Burn Calories with Common Holiday Activities

This holiday season, as your social calendar fills up and you find less spare time to fit in a workout, look for ways to burn extra calories in many of the activities you already plan to partake in. Use these non-traditional activities to help burn off the extra calories consumed in some of your favorite seasonal snacks. 

Hanging Lights: Turn this holiday activity into a low-impact workout by focusing on using your core to stabilize you, isolating different muscles and working on your balance.

Amount burned in 1 hour of stringing lights: About 200 calories 

Ice Skating: Take your friends and family over to the local ice rink for a fun filled winter treat. Your laps around the rink are a great way to burn a substantial amount of calories.

Amount burned in 1 hour of ice skating: About 534 calories 

Shopping: To give is to receive. In buying presents and lugging shopping bags around the local mall, you’ll burn calories and strengthen your arm muscles. So remember, the heavier the bag the better the workout.

Amount burned in 1 hour of shopping: About 274 calories 

Stacking Firewood: Stock up on firewood to have on-hand for a cold winter night. Lifting and piling can burn a few calories and make snuggling up with a warm hot cocoa near the fire even more rewarding.

Amount burned in 1 hour of ice skating: About 190 calories

Do you have any calorie-burning holiday activities? Leave them in the box below and spread some holiday cheer!

Source: Robard Corporation


Healthcare Providers Should Aggressively Treat Unhealthy Lifestyles

In a statement made by the American Heart Association (AHA) earlier this month, healthcare providers should treat unhealthy behaviors as aggressively as they treat high blood pressure, cholesterol and other heart disease risk factors. Behaviors such as smoking, unhealthy body weight, poor diet quality, and lack of physical activity can all lead to an unhealthy lifestyle. The AHA believes that an increased focus from providers can help improve these unhealthy behaviors that people may have, and be able to steer them towards a healthier lifestyle.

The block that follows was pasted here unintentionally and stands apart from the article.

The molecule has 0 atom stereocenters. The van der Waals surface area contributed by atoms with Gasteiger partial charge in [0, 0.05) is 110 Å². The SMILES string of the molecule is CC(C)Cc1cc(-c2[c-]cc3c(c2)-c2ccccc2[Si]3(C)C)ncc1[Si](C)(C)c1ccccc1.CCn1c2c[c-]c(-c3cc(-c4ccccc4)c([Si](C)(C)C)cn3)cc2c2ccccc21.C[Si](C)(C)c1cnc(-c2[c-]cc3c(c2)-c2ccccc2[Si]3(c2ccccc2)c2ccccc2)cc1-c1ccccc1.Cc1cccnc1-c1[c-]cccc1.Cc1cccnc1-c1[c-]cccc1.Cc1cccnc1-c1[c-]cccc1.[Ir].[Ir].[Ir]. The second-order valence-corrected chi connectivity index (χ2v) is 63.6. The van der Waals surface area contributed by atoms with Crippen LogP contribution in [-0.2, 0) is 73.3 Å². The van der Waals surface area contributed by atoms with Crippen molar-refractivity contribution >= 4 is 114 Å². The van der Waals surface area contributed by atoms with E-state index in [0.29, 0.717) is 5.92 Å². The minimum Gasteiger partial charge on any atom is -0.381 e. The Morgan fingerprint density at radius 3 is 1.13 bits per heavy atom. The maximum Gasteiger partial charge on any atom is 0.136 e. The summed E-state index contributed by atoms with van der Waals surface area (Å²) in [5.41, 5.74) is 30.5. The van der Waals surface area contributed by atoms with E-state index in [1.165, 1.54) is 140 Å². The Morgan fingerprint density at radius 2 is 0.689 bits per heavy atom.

This change could mean a more comprehensive evaluation of someone’s health, urging physicians to use the “Five A’s” when caring for patients, which are:

  • Assess a patient’s risk behaviors for heart disease.
  • Advise change, such as weight loss or exercise.
  • Agree on an action plan.
  • Assist with treatment.
  • Arrange for follow-up care. 

This is all part of the AHA’s “2020 impact goals” which are to improve the cardiovascular health of all Americans by 20 percent while reducing deaths from cardiovascular diseases and stroke by 20 percent. 

What impact do you think this could have? Do you feel that your healthcare provider evaluates your behaviors enough, or should they be doing more? Let us know in the comment box below. 

Source: American Heart Association


Spotlight on: Calcium

Best known as the bone builder, not only does calcium help prevent osteoporosis – a bone-weakening disease that afflicts eight million women in the United States – it is used by every cell and tissue in the body. For example, it helps muscles contract, including those you use consciously (like your biceps) and those you use unconsciously (like your heart). 

Recent studies show that consuming calcium can help both your heart and your waistline. A University of Tennessee study found that people who get their recommended daily allowance of calcium through dairy products burned fat faster than those who didn’t, and a study at the Harvard School of Public Health found a lower risk of hypertension in adult women who consumed the recommended amount of calcium daily.